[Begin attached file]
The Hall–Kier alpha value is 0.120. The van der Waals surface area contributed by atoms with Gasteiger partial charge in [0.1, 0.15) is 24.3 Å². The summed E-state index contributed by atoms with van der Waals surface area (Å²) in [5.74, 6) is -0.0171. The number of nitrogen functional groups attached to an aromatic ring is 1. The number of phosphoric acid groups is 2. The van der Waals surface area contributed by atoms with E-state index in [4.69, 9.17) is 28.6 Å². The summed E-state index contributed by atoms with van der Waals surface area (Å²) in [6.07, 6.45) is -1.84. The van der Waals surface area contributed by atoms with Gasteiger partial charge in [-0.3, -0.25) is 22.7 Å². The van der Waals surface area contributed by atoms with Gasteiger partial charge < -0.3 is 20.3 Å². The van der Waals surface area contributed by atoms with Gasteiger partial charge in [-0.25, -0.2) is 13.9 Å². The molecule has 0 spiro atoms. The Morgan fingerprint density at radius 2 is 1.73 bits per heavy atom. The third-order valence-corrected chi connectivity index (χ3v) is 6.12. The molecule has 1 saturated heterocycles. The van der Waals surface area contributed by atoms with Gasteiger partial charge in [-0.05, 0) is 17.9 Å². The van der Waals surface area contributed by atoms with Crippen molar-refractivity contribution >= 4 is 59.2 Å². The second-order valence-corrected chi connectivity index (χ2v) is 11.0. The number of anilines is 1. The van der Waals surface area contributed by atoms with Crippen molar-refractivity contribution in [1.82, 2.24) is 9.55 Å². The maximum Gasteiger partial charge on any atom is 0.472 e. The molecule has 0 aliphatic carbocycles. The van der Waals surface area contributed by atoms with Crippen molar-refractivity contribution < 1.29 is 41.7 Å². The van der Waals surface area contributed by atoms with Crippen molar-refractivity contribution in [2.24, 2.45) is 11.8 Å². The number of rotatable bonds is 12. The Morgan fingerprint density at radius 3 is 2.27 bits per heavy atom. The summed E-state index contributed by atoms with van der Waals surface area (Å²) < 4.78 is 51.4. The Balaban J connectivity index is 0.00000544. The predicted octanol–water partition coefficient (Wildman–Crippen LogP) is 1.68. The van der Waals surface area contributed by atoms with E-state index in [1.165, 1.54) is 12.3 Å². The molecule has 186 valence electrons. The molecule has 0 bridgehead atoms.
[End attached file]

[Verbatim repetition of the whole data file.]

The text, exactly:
The Hall–Kier alpha value is 0.120. The van der Waals surface area contributed by atoms with Gasteiger partial charge in [0.1, 0.15) is 24.3 Å². The summed E-state index contributed by atoms with van der Waals surface area (Å²) in [5.74, 6) is -0.0171. The number of nitrogen functional groups attached to an aromatic ring is 1. The number of phosphoric acid groups is 2. The van der Waals surface area contributed by atoms with E-state index in [4.69, 9.17) is 28.6 Å². The summed E-state index contributed by atoms with van der Waals surface area (Å²) in [6.07, 6.45) is -1.84. The van der Waals surface area contributed by atoms with Gasteiger partial charge in [-0.3, -0.25) is 22.7 Å². The van der Waals surface area contributed by atoms with Gasteiger partial charge < -0.3 is 20.3 Å². The van der Waals surface area contributed by atoms with Gasteiger partial charge in [-0.25, -0.2) is 13.9 Å². The molecule has 0 spiro atoms. The Morgan fingerprint density at radius 2 is 1.73 bits per heavy atom. The third-order valence-corrected chi connectivity index (χ3v) is 6.12. The molecule has 1 saturated heterocycles. The van der Waals surface area contributed by atoms with Gasteiger partial charge in [-0.05, 0) is 17.9 Å². The van der Waals surface area contributed by atoms with Crippen molar-refractivity contribution >= 4 is 59.2 Å². The second-order valence-corrected chi connectivity index (χ2v) is 11.0. The number of anilines is 1. The van der Waals surface area contributed by atoms with Crippen molar-refractivity contribution in [1.82, 2.24) is 9.55 Å². The maximum Gasteiger partial charge on any atom is 0.472 e. The molecule has 0 aliphatic carbocycles. The van der Waals surface area contributed by atoms with Crippen molar-refractivity contribution < 1.29 is 41.7 Å². The van der Waals surface area contributed by atoms with Crippen molar-refractivity contribution in [2.24, 2.45) is 11.8 Å². The number of rotatable bonds is 12. The Morgan fingerprint density at radius 3 is 2.27 bits per heavy atom. The summed E-state index contributed by atoms with van der Waals surface area (Å²) < 4.78 is 51.4. The Balaban J connectivity index is 0.00000544. The predicted octanol–water partition coefficient (Wildman–Crippen LogP) is 1.68. The van der Waals surface area contributed by atoms with E-state index in [1.165, 1.54) is 12.3 Å². The molecule has 186 valence electrons. The molecule has 0 bridgehead atoms.